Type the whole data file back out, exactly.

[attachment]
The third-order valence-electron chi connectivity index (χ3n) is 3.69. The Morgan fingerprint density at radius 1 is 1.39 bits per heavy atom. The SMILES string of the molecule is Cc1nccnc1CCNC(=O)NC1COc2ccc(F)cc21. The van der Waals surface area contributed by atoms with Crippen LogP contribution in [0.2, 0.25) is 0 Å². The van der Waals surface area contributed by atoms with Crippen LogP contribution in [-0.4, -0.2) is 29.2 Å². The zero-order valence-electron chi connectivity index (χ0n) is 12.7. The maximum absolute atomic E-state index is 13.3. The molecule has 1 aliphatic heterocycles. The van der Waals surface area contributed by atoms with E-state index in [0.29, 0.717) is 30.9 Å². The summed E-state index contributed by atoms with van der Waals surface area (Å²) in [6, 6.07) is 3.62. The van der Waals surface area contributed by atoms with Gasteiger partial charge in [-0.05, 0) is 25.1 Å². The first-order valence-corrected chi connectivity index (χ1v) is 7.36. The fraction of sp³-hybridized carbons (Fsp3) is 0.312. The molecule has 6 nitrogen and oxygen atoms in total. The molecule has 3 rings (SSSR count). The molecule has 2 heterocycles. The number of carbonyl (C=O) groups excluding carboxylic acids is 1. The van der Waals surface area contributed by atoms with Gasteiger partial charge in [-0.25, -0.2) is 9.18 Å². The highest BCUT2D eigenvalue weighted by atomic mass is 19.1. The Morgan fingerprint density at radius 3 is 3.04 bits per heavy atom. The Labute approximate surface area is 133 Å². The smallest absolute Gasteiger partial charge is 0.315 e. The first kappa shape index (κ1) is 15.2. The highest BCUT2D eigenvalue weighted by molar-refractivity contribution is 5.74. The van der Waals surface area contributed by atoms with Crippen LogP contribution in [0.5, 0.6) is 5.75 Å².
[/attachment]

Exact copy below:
The third-order valence-electron chi connectivity index (χ3n) is 3.69. The Morgan fingerprint density at radius 1 is 1.39 bits per heavy atom. The SMILES string of the molecule is Cc1nccnc1CCNC(=O)NC1COc2ccc(F)cc21. The van der Waals surface area contributed by atoms with Crippen LogP contribution in [0.2, 0.25) is 0 Å². The van der Waals surface area contributed by atoms with Crippen LogP contribution in [-0.4, -0.2) is 29.2 Å². The zero-order valence-electron chi connectivity index (χ0n) is 12.7. The maximum absolute atomic E-state index is 13.3. The molecule has 1 aliphatic heterocycles. The van der Waals surface area contributed by atoms with E-state index in [0.29, 0.717) is 30.9 Å². The summed E-state index contributed by atoms with van der Waals surface area (Å²) in [6, 6.07) is 3.62. The van der Waals surface area contributed by atoms with Gasteiger partial charge in [-0.05, 0) is 25.1 Å². The first-order valence-corrected chi connectivity index (χ1v) is 7.36. The fraction of sp³-hybridized carbons (Fsp3) is 0.312. The molecule has 6 nitrogen and oxygen atoms in total. The molecule has 3 rings (SSSR count). The molecule has 2 heterocycles. The number of carbonyl (C=O) groups excluding carboxylic acids is 1. The van der Waals surface area contributed by atoms with Gasteiger partial charge in [-0.25, -0.2) is 9.18 Å². The highest BCUT2D eigenvalue weighted by atomic mass is 19.1. The Morgan fingerprint density at radius 3 is 3.04 bits per heavy atom. The Labute approximate surface area is 133 Å². The smallest absolute Gasteiger partial charge is 0.315 e. The first kappa shape index (κ1) is 15.2. The highest BCUT2D eigenvalue weighted by molar-refractivity contribution is 5.74. The van der Waals surface area contributed by atoms with Crippen LogP contribution in [0.5, 0.6) is 5.75 Å².